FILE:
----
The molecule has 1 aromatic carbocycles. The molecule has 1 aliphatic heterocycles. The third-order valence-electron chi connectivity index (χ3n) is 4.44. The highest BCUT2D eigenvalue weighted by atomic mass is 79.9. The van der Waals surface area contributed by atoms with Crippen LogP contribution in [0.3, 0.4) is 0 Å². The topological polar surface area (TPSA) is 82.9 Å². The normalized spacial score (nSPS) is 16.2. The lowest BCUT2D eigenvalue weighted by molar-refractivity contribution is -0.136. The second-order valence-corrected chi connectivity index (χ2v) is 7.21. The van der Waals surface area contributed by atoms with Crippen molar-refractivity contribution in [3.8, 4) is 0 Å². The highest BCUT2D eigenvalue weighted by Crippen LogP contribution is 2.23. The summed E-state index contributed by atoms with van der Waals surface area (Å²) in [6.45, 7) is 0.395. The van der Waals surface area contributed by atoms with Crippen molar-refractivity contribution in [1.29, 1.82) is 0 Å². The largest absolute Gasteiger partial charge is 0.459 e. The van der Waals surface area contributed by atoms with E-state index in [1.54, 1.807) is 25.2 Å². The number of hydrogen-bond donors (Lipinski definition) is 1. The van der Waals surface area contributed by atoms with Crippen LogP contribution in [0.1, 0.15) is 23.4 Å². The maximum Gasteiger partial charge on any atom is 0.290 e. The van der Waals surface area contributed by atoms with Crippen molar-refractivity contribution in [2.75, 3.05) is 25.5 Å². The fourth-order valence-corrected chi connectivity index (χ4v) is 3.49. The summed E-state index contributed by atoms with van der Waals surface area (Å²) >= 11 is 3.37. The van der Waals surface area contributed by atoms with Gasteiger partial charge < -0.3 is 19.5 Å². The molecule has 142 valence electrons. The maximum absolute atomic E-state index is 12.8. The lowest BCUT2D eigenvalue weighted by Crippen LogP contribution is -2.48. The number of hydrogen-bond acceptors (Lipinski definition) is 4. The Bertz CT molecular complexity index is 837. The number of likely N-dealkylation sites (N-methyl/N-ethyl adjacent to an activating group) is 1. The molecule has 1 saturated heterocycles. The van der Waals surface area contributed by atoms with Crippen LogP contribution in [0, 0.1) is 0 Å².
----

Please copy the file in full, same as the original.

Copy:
The molecule has 1 aromatic carbocycles. The molecule has 1 aliphatic heterocycles. The third-order valence-electron chi connectivity index (χ3n) is 4.44. The highest BCUT2D eigenvalue weighted by atomic mass is 79.9. The van der Waals surface area contributed by atoms with Crippen LogP contribution in [0.3, 0.4) is 0 Å². The topological polar surface area (TPSA) is 82.9 Å². The normalized spacial score (nSPS) is 16.2. The lowest BCUT2D eigenvalue weighted by molar-refractivity contribution is -0.136. The second-order valence-corrected chi connectivity index (χ2v) is 7.21. The van der Waals surface area contributed by atoms with Crippen molar-refractivity contribution in [3.8, 4) is 0 Å². The highest BCUT2D eigenvalue weighted by Crippen LogP contribution is 2.23. The summed E-state index contributed by atoms with van der Waals surface area (Å²) in [6.45, 7) is 0.395. The van der Waals surface area contributed by atoms with Crippen molar-refractivity contribution in [1.29, 1.82) is 0 Å². The largest absolute Gasteiger partial charge is 0.459 e. The van der Waals surface area contributed by atoms with E-state index in [1.54, 1.807) is 25.2 Å². The number of hydrogen-bond donors (Lipinski definition) is 1. The van der Waals surface area contributed by atoms with Crippen LogP contribution in [0.1, 0.15) is 23.4 Å². The maximum Gasteiger partial charge on any atom is 0.290 e. The van der Waals surface area contributed by atoms with Crippen molar-refractivity contribution in [2.75, 3.05) is 25.5 Å². The fourth-order valence-corrected chi connectivity index (χ4v) is 3.49. The summed E-state index contributed by atoms with van der Waals surface area (Å²) >= 11 is 3.37. The van der Waals surface area contributed by atoms with Gasteiger partial charge < -0.3 is 19.5 Å². The molecule has 142 valence electrons. The maximum absolute atomic E-state index is 12.8. The lowest BCUT2D eigenvalue weighted by Crippen LogP contribution is -2.48. The number of hydrogen-bond acceptors (Lipinski definition) is 4. The Bertz CT molecular complexity index is 837. The number of likely N-dealkylation sites (N-methyl/N-ethyl adjacent to an activating group) is 1. The molecule has 1 saturated heterocycles. The van der Waals surface area contributed by atoms with Crippen LogP contribution in [0, 0.1) is 0 Å².